The Lighting Paradox: Cheaper, Efficient LEDs Save Energy, and People Use More

The effort to replace current bulbs with LEDs gets a boost from cheaper materials, but it only feeds society's addiction to light.

The use of LED lights will save money, but might encourage more lighting

An LED lighting project in Portland, Ore. Credit: U.S. Department of Energy

New research at Rutgers University has shown how to slash the cost of highly efficient light emitting diodes (LEDs) and significantly reduce lighting's energy requirements. The energy savings, however, will likely be eroded as people find new uses for the inexpensive lights.

It's a classic example of how a solution to a problem may cause more problems, or at least nullify the solution.

"I am doubtful that we will save any energy by going to LED lights," said Thomas Theis, director of the Institute for Environmental Science and Policy at the University of Illinois at Chicago.

LED lights use just 10 percent of the energy of incandescent lights and less than half the energy of today's compact fluorescent (CFL) bulbs.  An LED that uses 6 watts of electricity, for example, produces the same amount of light as a 14-watt CFL bulb or a 60-watt incandescent bulb.  According to the U.S. Department of Energy, electricity used for artificial lighting in the U.S. could be cut nearly in half by 2030 through the adoption of high efficiency LEDs.  

LEDs increase lighting efficiency, but don't end up saving energy

The lights are commercially available today but haven't been widely adopted because they are more expensive than either CFLs or incandescents. The high cost of LEDs is due in part to their reliance on rare earth elements for their phosphors, materials that shift the blue light emitted by most LEDs into a broad spectrum of white light.

A new class of phosphors made from earth-abundant materials could slash the cost of LEDs by as much as 90 percent according to their developers.

The work has been driven by a dramatic increase in the cost of rare earth elements -- by as much as 1600 percent over the past decade -- due to increased demand and decreased exportation of the materials from China, which has historically produced more than 90 percent of the world's rare earth elements.

"The prices of these rare earth elements have gone through the roof," said Zhichao Hu of Rutgers University who presented his group's work at the American Chemical Society's annual conference in Boston earlier this week.  "That makes us think, 'is there a way we can bypass these rare earth elements, is there a way that we can use earth abundant elements to make phosphors that have the same properties, emit the same light, but are cheaper?'"

Starting at a molecular level, Hu and colleagues developed novel combinations of materials to create new classes of phosphors that are free of rare earth elements as well as toxic materials like cadmium and selenium that others are employing in competing phosphor materials.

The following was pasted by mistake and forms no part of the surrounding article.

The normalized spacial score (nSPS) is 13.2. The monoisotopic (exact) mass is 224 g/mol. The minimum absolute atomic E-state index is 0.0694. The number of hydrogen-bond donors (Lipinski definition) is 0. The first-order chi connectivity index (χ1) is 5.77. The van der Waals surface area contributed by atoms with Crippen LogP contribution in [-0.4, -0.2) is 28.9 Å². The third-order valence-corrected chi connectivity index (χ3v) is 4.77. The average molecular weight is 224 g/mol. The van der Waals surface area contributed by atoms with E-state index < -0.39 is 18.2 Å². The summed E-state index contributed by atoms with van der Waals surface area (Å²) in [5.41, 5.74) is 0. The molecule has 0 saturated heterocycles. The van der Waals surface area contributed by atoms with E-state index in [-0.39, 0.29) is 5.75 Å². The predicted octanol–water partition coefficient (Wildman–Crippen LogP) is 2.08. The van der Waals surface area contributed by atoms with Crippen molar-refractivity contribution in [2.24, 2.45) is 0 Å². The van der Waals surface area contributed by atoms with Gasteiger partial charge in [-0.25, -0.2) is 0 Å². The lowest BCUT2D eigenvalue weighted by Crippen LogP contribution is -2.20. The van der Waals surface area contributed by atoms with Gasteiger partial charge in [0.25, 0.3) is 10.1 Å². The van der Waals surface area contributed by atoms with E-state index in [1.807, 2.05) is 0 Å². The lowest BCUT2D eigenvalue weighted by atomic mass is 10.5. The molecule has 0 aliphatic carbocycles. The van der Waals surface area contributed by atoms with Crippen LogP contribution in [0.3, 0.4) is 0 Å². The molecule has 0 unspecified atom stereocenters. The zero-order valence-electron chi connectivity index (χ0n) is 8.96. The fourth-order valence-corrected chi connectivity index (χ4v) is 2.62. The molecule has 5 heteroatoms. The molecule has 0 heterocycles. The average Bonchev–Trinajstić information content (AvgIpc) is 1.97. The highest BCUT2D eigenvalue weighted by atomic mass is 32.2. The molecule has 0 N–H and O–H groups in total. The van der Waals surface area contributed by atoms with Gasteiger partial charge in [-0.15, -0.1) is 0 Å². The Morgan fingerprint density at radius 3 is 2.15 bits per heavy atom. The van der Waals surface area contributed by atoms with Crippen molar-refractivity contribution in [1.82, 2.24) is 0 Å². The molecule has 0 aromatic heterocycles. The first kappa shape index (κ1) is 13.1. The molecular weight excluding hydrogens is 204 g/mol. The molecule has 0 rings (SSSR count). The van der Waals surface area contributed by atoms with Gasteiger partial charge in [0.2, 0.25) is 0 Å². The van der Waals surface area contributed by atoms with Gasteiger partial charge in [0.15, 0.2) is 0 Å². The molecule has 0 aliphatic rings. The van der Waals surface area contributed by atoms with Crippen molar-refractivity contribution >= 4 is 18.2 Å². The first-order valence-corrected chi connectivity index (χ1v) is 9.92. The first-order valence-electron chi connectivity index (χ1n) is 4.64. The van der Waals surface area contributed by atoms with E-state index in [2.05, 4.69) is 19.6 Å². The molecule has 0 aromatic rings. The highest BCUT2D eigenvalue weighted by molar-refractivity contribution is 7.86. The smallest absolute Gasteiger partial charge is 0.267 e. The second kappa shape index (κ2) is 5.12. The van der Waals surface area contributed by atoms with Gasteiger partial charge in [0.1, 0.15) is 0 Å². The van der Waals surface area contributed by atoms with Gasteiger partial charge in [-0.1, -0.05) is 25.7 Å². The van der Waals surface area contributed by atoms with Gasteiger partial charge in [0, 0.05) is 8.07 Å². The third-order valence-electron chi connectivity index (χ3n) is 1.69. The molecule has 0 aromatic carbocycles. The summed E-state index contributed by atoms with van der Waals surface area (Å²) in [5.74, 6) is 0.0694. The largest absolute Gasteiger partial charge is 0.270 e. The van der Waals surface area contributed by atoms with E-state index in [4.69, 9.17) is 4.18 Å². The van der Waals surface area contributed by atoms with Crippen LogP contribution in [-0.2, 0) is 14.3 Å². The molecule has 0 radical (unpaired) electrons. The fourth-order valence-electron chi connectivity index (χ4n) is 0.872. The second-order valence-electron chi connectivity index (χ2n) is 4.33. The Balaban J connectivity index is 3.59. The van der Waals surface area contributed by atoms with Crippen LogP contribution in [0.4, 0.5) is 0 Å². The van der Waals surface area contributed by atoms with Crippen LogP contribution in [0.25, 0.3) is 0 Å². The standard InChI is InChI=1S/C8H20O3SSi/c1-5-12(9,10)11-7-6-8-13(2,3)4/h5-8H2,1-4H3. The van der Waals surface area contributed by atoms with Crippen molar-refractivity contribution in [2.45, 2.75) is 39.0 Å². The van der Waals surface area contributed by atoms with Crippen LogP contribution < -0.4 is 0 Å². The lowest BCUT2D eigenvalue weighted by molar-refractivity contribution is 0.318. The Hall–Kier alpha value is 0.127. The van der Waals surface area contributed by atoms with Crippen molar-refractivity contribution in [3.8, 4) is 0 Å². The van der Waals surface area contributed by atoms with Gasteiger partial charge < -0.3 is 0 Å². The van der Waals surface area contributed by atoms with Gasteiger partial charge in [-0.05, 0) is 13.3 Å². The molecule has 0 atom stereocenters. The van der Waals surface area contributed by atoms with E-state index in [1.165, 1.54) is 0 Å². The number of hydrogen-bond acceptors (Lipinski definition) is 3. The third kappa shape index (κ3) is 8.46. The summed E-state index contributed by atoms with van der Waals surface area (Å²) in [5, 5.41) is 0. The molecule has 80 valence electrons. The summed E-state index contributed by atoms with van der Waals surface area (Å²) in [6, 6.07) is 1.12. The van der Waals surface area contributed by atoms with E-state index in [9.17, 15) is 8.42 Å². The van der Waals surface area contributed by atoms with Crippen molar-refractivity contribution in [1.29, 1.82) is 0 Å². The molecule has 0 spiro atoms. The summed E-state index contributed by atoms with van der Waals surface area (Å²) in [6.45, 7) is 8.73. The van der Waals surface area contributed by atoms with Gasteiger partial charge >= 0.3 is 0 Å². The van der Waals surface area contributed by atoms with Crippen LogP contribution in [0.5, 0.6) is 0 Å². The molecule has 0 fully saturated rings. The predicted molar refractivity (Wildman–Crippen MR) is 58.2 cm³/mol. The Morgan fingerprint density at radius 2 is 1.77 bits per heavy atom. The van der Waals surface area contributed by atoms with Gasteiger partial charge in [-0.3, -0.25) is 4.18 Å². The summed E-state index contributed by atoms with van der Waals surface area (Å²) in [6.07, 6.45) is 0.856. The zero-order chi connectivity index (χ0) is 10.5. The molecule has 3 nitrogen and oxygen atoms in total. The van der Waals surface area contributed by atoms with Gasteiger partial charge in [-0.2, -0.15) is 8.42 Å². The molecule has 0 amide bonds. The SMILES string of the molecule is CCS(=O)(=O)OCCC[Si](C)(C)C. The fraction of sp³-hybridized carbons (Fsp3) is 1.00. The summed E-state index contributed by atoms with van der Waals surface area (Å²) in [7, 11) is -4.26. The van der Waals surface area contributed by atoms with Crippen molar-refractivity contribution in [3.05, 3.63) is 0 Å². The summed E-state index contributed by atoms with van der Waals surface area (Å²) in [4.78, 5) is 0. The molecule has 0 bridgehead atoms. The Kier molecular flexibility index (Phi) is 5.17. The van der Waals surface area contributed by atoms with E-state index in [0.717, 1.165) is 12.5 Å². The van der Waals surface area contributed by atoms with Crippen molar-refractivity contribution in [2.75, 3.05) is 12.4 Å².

"We have made many phosphors covering the entire visible spectrum," Hu says. "All of these materials are new and they are free of rare earth elements and toxic materials."

Ram Seshadri, a materials science professor at the University of California Santa Barbara questions whether a 90 percent cost savings in phosphors would translate to similar savings on an entire LED device but says the new technique looks promising.

"It could lead to lower costs, better tunability and higher efficiency," Seshadri says. "The proof of the pudding is going to be whether industry picks up [their] strategies."

Moving from laboratory research to commercial production is always challenging but even if the new technique does significantly reduce the cost of highly efficient LED lights, their use won't necessarily result in energy savings. A number of recent studies have in fact found the opposite.  Known as the "rebound effect" they show that reductions in the cost of lighting result in increased consumption as people use more and more lights

A 2010 study looked at lighting use around the world for the past 300 years as lighting technology improved from whale oil lamps to gas and kerosene lamps to electric incandescent bulbs. The study, conducted by researchers at Sandia National Laboratories in Albuquerque, New Mexico found a direct relationship between decreased cost and increased consumption.

Looking at the current transition from incandescent lights to CFLs and ultimately LEDs, the authors concluded "there is a massive potential for growth in the consumption of light if new lighting technologies are developed with higher luminous efficacies and lower cost of light."

A study published earlier this year in the Journal of Industrial Ecology concluded we will likely see a drop in energy use for residential lighting in the short term, but energy savings will likely be reduced or perhaps eliminated entirely as the amount of lit space increases.

"It's not just a question of turning on a light to read a book or to see something on your kitchen counter, you can do lots of stuff with LEDs that you really couldn't do very well with other kinds of artificial light sources," said Theis, a co-author of the study. "They are being incorporated into wearable lighting now, there is just no end to it."

In order to realize long-term energy savings, Theis and colleagues concluded that efficiency improvements may need to be combined with policy interventions.

But finding a solution to curb our appetite for more and more light won't be easy.

"We're addicted to light," Theis said. "If we can consume more, we do."

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